A short introduction to the skills employed by SAR, Police and military in tracking subjects across all terrains.Read more... →
Axes are great. I use them every week, and have been swinging them around for at least 20 years. They are versatile tools, and as important as a crafting item as an outdoor safety/survival tool. I couldn’t do my job without one. Continue readingRead more... →
This is a common question from clients who are heading out for their first ‘wild’ camping trips in the mountains and forests of the UK – what am I going to eat?
We have normally gone through the laws of wild camping and taken a good look at the other parts of the equipment list, but food can sometimes be a bit of an afterthought. Wet or dry, bought or made – and just how much do I need to bring? Continue readingRead more... →
In this blog post I will do my best to explain it, pick out the relevant parts of the legislation and steer a forager, bushcrafter or ethnobotanist in what is (hopefully) the right direction.
At the bottom of this blog post is the shortened explanation (a tl;dr), but for those who want to know exactly where that came from here are some blocks of legal text:
There are two mapping scales that tend to be used for walking, mountaineering and other human-powered travels across the landscape in the UK – 1:25,000 and 1:50,000 scales. The main producer of topographical maps for outdoor activities (and everything else) is the Ordnance Survey (OS), and the 1:25,000 (Explorer) and 1:50,000 (Landranger) scales are readily available at outdoor shops, online and local retailers. They also produce various digital mapping products, as well as an online mapping service and smartphone app. Continue readingRead more... →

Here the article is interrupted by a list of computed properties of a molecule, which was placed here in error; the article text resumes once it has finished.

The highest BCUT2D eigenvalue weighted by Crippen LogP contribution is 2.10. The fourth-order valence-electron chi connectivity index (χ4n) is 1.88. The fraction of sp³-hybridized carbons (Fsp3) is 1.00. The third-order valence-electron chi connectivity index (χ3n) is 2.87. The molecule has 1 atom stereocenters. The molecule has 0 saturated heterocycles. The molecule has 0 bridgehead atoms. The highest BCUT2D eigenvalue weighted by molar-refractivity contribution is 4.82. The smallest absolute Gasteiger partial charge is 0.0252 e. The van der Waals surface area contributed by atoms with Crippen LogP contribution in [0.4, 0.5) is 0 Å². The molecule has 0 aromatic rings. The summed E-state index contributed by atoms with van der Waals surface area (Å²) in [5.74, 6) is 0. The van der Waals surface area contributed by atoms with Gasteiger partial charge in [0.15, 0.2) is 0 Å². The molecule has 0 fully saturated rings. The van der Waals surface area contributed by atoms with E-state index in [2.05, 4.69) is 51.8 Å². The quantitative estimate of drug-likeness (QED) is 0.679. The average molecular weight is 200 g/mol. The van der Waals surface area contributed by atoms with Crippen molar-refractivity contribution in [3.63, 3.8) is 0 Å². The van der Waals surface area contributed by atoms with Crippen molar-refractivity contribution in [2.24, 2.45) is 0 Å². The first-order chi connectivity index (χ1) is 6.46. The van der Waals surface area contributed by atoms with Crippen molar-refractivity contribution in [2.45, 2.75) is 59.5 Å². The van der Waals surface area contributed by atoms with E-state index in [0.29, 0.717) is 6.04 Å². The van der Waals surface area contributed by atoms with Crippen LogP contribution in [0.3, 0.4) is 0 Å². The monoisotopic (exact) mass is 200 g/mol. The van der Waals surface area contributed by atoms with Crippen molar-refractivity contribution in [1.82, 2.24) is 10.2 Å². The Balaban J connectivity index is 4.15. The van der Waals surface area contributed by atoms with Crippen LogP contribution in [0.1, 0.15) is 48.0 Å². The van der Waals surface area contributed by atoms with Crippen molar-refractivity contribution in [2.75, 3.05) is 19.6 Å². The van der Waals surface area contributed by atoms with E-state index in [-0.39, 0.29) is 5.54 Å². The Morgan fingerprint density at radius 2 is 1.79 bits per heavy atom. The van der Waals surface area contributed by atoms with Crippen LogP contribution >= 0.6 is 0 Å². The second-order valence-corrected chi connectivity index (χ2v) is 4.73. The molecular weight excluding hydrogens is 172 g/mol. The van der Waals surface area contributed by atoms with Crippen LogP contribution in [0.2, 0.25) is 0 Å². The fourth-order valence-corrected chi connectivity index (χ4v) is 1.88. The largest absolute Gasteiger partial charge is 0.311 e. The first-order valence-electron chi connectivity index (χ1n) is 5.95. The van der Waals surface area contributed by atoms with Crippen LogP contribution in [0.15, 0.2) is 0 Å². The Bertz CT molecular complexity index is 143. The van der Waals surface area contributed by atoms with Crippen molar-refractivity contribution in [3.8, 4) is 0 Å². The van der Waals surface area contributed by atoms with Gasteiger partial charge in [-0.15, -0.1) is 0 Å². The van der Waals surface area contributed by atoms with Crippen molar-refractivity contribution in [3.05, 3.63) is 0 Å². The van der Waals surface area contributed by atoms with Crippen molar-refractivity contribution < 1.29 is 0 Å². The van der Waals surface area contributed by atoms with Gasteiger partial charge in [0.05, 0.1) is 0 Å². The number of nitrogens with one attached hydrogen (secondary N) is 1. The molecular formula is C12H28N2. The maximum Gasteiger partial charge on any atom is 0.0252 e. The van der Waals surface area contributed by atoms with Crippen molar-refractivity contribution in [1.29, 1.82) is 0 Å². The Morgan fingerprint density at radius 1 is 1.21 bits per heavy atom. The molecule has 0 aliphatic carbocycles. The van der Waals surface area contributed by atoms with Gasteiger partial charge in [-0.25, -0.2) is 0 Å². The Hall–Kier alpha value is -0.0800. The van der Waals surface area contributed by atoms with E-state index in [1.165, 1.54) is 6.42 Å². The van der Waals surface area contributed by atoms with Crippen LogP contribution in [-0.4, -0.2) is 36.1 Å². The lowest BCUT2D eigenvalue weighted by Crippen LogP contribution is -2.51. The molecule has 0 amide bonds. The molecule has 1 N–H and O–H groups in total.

We have added new dates to the 2019 course calendar to cope with demand for our Foraging and Wild Foods day course, plus launched brand new Level 1 and Level foraging training courses for professionals and those who want to take their foraging seriously. Continue readingRead more... →
So there I was, wandering through the woods with the dog. This is one of several woodland sites that we occasionally rent to run some of our bushcraft, survival and other wilderness skills courses in North Wales. I am far from any of the footpaths, both the public ones and the ones made by locals through the trees. It’s about 15 minutes after sunset and the light is poor – nearly time for the head torch. Continue readingRead more... →
This fire lay requires six bundles of dry, straight dead wood and a good ignition source. It relies on good airflow at the beginning, and the fire lay ‘collapsing’ in on itself in the later stages to ensure a good bed of coals and ash to cook over.
It is also a good option for making a ‘One Match Fire’. Continue readingRead more... →
Extreme Low Tide foraging is becoming popular and one of the increasingly common requests we get for a private coastal foraging course over here in North Wales. It’s easy to understand why – when all of the most interesting and edible parts of the beach are under the water for part of every day then there’s a lot more to see when the water has retreated to its lowest point.
The UK is home to one of the biggest tidal ranges in the world – the Severn Estuary can have a difference of as much as 15m (49ft). The tidal range of one particular spot can be dependent on several factors, ranging from the shape of the bay, inlet or estuary where the range is being measured to the underwater geology and topography, and even the direction it is facing relative to the prevailing winds. Continue reading